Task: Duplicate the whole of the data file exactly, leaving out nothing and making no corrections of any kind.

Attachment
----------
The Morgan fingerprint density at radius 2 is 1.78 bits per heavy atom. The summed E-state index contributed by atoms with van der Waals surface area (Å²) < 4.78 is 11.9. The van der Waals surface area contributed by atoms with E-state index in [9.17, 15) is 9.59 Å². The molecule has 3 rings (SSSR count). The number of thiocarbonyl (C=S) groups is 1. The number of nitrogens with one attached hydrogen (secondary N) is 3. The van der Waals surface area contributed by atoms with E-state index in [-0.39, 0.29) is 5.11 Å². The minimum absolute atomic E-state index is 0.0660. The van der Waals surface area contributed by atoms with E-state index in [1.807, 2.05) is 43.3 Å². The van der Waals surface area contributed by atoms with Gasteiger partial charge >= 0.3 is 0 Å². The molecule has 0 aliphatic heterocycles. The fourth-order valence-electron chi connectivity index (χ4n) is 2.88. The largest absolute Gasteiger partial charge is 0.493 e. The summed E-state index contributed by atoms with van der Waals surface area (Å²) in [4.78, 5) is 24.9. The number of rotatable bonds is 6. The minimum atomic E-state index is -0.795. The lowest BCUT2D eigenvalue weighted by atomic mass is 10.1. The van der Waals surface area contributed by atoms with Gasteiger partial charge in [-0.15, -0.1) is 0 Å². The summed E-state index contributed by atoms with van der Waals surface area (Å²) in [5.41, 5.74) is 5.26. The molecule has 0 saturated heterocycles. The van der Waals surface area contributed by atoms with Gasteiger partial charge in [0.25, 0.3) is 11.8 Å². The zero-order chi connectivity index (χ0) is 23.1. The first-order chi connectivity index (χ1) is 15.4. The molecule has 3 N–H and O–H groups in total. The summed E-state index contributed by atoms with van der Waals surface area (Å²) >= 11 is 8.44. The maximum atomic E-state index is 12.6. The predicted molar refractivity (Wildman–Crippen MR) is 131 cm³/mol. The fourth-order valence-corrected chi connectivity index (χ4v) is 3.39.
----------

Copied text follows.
The Morgan fingerprint density at radius 2 is 1.78 bits per heavy atom. The summed E-state index contributed by atoms with van der Waals surface area (Å²) < 4.78 is 11.9. The van der Waals surface area contributed by atoms with E-state index in [9.17, 15) is 9.59 Å². The molecule has 3 rings (SSSR count). The number of thiocarbonyl (C=S) groups is 1. The number of nitrogens with one attached hydrogen (secondary N) is 3. The van der Waals surface area contributed by atoms with E-state index in [-0.39, 0.29) is 5.11 Å². The minimum absolute atomic E-state index is 0.0660. The van der Waals surface area contributed by atoms with E-state index in [1.807, 2.05) is 43.3 Å². The van der Waals surface area contributed by atoms with Gasteiger partial charge >= 0.3 is 0 Å². The molecule has 0 aliphatic heterocycles. The fourth-order valence-electron chi connectivity index (χ4n) is 2.88. The largest absolute Gasteiger partial charge is 0.493 e. The summed E-state index contributed by atoms with van der Waals surface area (Å²) in [4.78, 5) is 24.9. The number of rotatable bonds is 6. The minimum atomic E-state index is -0.795. The lowest BCUT2D eigenvalue weighted by atomic mass is 10.1. The van der Waals surface area contributed by atoms with Gasteiger partial charge in [-0.15, -0.1) is 0 Å². The summed E-state index contributed by atoms with van der Waals surface area (Å²) in [5.41, 5.74) is 5.26. The molecule has 0 saturated heterocycles. The van der Waals surface area contributed by atoms with Gasteiger partial charge in [0.25, 0.3) is 11.8 Å². The zero-order chi connectivity index (χ0) is 23.1. The first-order chi connectivity index (χ1) is 15.4. The molecule has 3 N–H and O–H groups in total. The summed E-state index contributed by atoms with van der Waals surface area (Å²) >= 11 is 8.44. The maximum atomic E-state index is 12.6. The predicted molar refractivity (Wildman–Crippen MR) is 131 cm³/mol. The fourth-order valence-corrected chi connectivity index (χ4v) is 3.39.